Milton gets tough on cyberbullies
MILTON The city of Milton is eyeing an ordinance that could allow police to fine youths and adults for cyberbullying and other forms of electronic harassment.
The city’s public safety committee on Wednesday asked city staff to draw up a draft ordinance that would adopt a state statute barring “unlawful use of a computerized communication system.”
The recommendation came from Milton school resource officer Jim Martin. Martin says he wanted a local rule that would allow police to handle complaints of computerized bullying and harassment over social networking sites such as Facebook.
The ordinance would include citations and possibly fines. It would apply to adults, but it would be geared toward use within the school district, Martin said.
“It would include anything electronically that’s threatening, obscene and posted or done repetitively to bother somebody else,” said Martin. “Really, it’s the obscenities and the threats that concern us the most. I get so much of it up here (at the schools),” Martin said.
Martin said most youth cyberbullying happens off school grounds, but it can bleed into school. For instance, a cruel Facebook posting about another student can feed into the school rumor mill, causing strife for students during the school day.
Other times, students can use social media sites to escalate arguments that have occurred either on or off school grounds. That can lead to fights at school, Martin said.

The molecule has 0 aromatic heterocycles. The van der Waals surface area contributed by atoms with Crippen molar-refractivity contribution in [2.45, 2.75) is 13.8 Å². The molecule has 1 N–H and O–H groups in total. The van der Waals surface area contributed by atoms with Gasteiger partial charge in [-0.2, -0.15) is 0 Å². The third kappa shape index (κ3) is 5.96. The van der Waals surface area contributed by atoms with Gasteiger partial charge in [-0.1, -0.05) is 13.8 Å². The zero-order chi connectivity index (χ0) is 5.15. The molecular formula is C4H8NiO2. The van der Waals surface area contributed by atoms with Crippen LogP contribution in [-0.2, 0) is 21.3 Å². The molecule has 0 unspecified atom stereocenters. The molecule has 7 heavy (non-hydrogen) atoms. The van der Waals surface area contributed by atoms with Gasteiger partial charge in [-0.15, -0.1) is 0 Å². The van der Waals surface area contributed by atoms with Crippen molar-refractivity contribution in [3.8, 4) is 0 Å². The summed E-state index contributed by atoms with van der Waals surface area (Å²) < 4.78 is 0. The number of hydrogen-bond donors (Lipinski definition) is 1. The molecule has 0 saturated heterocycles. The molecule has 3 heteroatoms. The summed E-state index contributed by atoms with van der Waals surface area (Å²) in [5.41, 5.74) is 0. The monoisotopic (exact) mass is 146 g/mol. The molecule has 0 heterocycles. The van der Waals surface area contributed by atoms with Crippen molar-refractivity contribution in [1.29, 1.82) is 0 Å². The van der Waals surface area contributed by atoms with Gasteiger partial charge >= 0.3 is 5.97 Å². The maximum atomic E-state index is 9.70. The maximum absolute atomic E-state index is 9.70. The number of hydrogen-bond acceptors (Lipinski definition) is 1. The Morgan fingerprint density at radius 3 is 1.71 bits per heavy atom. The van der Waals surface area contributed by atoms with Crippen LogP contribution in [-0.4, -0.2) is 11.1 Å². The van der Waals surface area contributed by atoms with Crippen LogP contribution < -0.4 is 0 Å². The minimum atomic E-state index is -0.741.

The ordinance would augment an anti-harassment ordinance the city put into place in 2010. That rule is designed to curb harassment citywide for all ages, but city officials say the ordinance allows authorities to prosecute face-to-face youth bullying complaints through the city’s municipal court.
It’s intended to be a stopgap to handle harassment and bullying that doesn’t necessarily rise to state charges. Maximum fines for the ordinance are $100 for first-time offenders and $500 for subsequent offenses.
“We probably should have just adopted this as the same time as the harassment. The old one covers harassment over the phone, but we needed something including computer-based harassment,” Martin said.
The city of Janesville has a similar ordinance in place. It was added in 2011 as an extension to the city’s ordinance on annoying phone calls, Janesville Police Sgt. Brian Vaughn said.
Fines for the Janesville ordinance are set at $389 for adults and $200 for juveniles, Vaughn said. He said most complaints for cyberharassment come from adults—not juveniles.
There is no suggested fine for the possible Milton ordinance.
Martin expects police would use the ordinance in a way similar to the city’s anti-harassment rule—sparingly.
“It hasn’t been used extensively. Typically, it’s a documented warning. If they come back and bully the person a second time, then the citation comes. But usually when I talk to them, it ends. I make it clear I’m documenting it, and it ends,” Martin said.